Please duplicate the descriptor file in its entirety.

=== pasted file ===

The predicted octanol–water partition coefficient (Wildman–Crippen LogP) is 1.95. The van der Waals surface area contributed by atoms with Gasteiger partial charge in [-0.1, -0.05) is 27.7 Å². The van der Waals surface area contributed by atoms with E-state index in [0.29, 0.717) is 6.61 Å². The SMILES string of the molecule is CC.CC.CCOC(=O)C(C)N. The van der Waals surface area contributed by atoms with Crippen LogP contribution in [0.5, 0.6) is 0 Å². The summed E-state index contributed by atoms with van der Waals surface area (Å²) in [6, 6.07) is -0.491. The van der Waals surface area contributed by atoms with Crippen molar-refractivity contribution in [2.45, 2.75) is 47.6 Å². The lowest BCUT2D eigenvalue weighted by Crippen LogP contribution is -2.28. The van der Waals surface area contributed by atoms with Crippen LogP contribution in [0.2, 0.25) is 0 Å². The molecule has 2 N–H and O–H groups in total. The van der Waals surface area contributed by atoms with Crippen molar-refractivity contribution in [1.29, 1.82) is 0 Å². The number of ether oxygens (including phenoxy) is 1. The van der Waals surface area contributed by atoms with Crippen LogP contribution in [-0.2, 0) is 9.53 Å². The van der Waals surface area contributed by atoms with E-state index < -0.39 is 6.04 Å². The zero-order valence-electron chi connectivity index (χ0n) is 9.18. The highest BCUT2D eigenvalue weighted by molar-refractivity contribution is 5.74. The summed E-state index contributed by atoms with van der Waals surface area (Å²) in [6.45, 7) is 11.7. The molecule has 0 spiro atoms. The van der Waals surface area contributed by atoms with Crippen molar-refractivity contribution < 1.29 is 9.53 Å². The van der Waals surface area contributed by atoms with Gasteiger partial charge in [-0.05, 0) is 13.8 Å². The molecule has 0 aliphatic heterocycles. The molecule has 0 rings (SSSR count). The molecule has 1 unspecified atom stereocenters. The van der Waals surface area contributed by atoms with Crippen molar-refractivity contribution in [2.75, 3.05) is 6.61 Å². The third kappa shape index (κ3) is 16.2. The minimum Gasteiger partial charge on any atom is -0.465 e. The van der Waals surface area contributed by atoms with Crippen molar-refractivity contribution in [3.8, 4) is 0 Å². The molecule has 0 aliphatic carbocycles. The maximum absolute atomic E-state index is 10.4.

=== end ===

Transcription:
The predicted octanol–water partition coefficient (Wildman–Crippen LogP) is 1.95. The van der Waals surface area contributed by atoms with Gasteiger partial charge in [-0.1, -0.05) is 27.7 Å². The van der Waals surface area contributed by atoms with E-state index in [0.29, 0.717) is 6.61 Å². The SMILES string of the molecule is CC.CC.CCOC(=O)C(C)N. The van der Waals surface area contributed by atoms with Crippen LogP contribution in [0.5, 0.6) is 0 Å². The summed E-state index contributed by atoms with van der Waals surface area (Å²) in [6, 6.07) is -0.491. The van der Waals surface area contributed by atoms with Crippen molar-refractivity contribution in [2.45, 2.75) is 47.6 Å². The lowest BCUT2D eigenvalue weighted by Crippen LogP contribution is -2.28. The van der Waals surface area contributed by atoms with Crippen LogP contribution in [0.2, 0.25) is 0 Å². The molecule has 2 N–H and O–H groups in total. The van der Waals surface area contributed by atoms with Crippen molar-refractivity contribution in [1.29, 1.82) is 0 Å². The number of ether oxygens (including phenoxy) is 1. The van der Waals surface area contributed by atoms with Crippen LogP contribution in [-0.2, 0) is 9.53 Å². The van der Waals surface area contributed by atoms with E-state index < -0.39 is 6.04 Å². The zero-order valence-electron chi connectivity index (χ0n) is 9.18. The highest BCUT2D eigenvalue weighted by molar-refractivity contribution is 5.74. The summed E-state index contributed by atoms with van der Waals surface area (Å²) in [6.45, 7) is 11.7. The molecule has 0 spiro atoms. The van der Waals surface area contributed by atoms with Crippen molar-refractivity contribution < 1.29 is 9.53 Å². The van der Waals surface area contributed by atoms with Gasteiger partial charge in [-0.05, 0) is 13.8 Å². The molecule has 0 aliphatic heterocycles. The molecule has 0 rings (SSSR count). The molecule has 1 unspecified atom stereocenters. The van der Waals surface area contributed by atoms with Crippen molar-refractivity contribution in [2.75, 3.05) is 6.61 Å². The third kappa shape index (κ3) is 16.2. The minimum Gasteiger partial charge on any atom is -0.465 e. The van der Waals surface area contributed by atoms with Crippen molar-refractivity contribution in [3.8, 4) is 0 Å². The molecule has 0 aliphatic carbocycles. The maximum absolute atomic E-state index is 10.4.